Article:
RENEE MONTAGNE, HOST:
It's time again for the Race Card Project. This month, we're reaching back in time to examine the 1963 March on Washington. Over a quarter of a million demonstrators streamed into the nation's capital. Today, NPR's Michele Norris spends time with one face in that crowd.
MICHELE NORRIS, BYLINE: We're going to focus on a single picture that's taken on iconic status. You may well have seen this picture because it's been used in documentaries and textbooks and museum exhibits. It's a photo of a young black girl attending the March on Washington. She had short hair with bangs. She's holding a black and white banner. She's not smiling. In fact, it's hard to put a finger on the emotion she displays with her pursed lips and heavy eyelids.
Anger, impatience, sorrow.
ROWLAND SCHERMAN: And I see some people laughing, and some people crying and some people earnest. And she was one of the ones, not only was she beautiful, but she was so involved.
NORRIS: Rowland Scherman is the freelance photographer who snapped that picture. He was on assignment for the U.S. Information Agency. Edith Lee-Payne is the girl in that picture. She's from Detroit. She was just 12 years old. And for decades she had no idea she'd become a poster child for the civil rights movement. In October of 2008, her cousin spotted the picture on a calendar.
EDITH LEE-PAYNE: There was a black history calendar that had that picture of me on the back cover. And she phoned to tell me and I didn't believe her because also on the front cover, as well as the back, were pictures of Frederick Douglass, Dr. Martin Luther King, Sojourner Truth, Jesse Owens, and a number of other very well-known people. So why would my face be with theirs?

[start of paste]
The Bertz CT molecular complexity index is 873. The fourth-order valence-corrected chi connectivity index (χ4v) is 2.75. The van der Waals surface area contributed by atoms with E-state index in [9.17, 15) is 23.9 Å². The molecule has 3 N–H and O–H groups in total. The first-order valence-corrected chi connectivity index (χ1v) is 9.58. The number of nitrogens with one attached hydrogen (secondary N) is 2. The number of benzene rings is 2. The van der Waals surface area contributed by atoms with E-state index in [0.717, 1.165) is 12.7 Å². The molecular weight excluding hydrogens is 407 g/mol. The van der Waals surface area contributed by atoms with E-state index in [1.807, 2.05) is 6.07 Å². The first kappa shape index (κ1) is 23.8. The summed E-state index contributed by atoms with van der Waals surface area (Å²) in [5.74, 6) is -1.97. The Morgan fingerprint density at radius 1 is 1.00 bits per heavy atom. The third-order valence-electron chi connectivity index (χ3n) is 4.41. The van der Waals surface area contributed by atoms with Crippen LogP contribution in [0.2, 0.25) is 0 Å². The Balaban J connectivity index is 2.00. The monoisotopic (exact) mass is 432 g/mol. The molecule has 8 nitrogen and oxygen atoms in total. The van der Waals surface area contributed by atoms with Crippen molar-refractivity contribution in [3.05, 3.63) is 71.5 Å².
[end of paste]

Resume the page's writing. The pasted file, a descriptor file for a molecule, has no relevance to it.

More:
NORRIS: Edith Lee-Payne did not believe her cousin until she looked it up online.
LEE-PAYNE: So I immediately went to my computer, pulled it up, and lo and behold, there was this calendar image of the front and back cover of the calendar with my face on it.
NORRIS: It was her. She still has the black and white banner she's holding in the picture. In the top lefthand corner it says: I was there. The famous photo provides eternal proof that she was indeed at the March on Washington. That picture now lives at the National Archives. Edith Lee-Payne has her own copy, personally signed by the photographer. Even without that photographic testament, the day is seared into her memory.
LEE-PAYNE: It was important for my mother to be there. And being her one and only child, it was important for me to be there with her.
NORRIS: August 28th, 1963 was Edith Lee-Payne's birthday. Her family arrived at the National Mall early. Her Aunt Edith, her namesake, was volunteering at the Red Cross tent and had to check in well ahead of the crowds. That helps explain why Edith Lee-Payne had a choice spot toward the front.
Her mother had once worked as an entertainer and she knew a lot of people in show business. She was a dancer who opened for Cab Calloway, and she sometimes baby-sat for Sammy Davis, Jr. when he was just a child star. Their vantage point near the entry to the stage allowed her mom to catch up with old friends.
LEE-PAYNE: Lena Horne came over where we were standing to talk to my mother, and listening to them was my first experience in learning some of the things that my mother had been subjected to in having to enter hotels through the back door, in things that they saw, in driving in a bus or on a train going from one state or city to the other. Those were things that my mother had never shared with me.